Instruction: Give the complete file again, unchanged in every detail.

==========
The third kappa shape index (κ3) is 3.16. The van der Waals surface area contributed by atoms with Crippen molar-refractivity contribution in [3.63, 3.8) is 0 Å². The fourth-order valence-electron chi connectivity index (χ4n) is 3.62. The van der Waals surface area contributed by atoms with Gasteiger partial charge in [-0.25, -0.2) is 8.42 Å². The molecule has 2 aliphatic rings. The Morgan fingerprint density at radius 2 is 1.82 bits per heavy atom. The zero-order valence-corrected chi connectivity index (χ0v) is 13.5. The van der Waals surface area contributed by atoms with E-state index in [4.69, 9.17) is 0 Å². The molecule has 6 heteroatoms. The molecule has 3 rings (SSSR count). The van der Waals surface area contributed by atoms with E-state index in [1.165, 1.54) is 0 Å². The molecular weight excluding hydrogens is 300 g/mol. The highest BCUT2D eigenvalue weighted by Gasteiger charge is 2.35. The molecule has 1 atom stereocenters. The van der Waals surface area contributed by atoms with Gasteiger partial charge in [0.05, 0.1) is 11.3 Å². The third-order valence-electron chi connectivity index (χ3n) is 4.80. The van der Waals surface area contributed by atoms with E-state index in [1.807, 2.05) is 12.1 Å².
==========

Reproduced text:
The third kappa shape index (κ3) is 3.16. The van der Waals surface area contributed by atoms with Crippen molar-refractivity contribution in [3.63, 3.8) is 0 Å². The fourth-order valence-electron chi connectivity index (χ4n) is 3.62. The van der Waals surface area contributed by atoms with Gasteiger partial charge in [-0.25, -0.2) is 8.42 Å². The molecule has 2 aliphatic rings. The Morgan fingerprint density at radius 2 is 1.82 bits per heavy atom. The zero-order valence-corrected chi connectivity index (χ0v) is 13.5. The van der Waals surface area contributed by atoms with E-state index in [4.69, 9.17) is 0 Å². The molecule has 6 heteroatoms. The molecule has 3 rings (SSSR count). The van der Waals surface area contributed by atoms with E-state index in [1.165, 1.54) is 0 Å². The molecular weight excluding hydrogens is 300 g/mol. The highest BCUT2D eigenvalue weighted by Gasteiger charge is 2.35. The molecule has 1 atom stereocenters. The van der Waals surface area contributed by atoms with Gasteiger partial charge in [0.05, 0.1) is 11.3 Å². The third-order valence-electron chi connectivity index (χ3n) is 4.80. The van der Waals surface area contributed by atoms with E-state index in [1.807, 2.05) is 12.1 Å².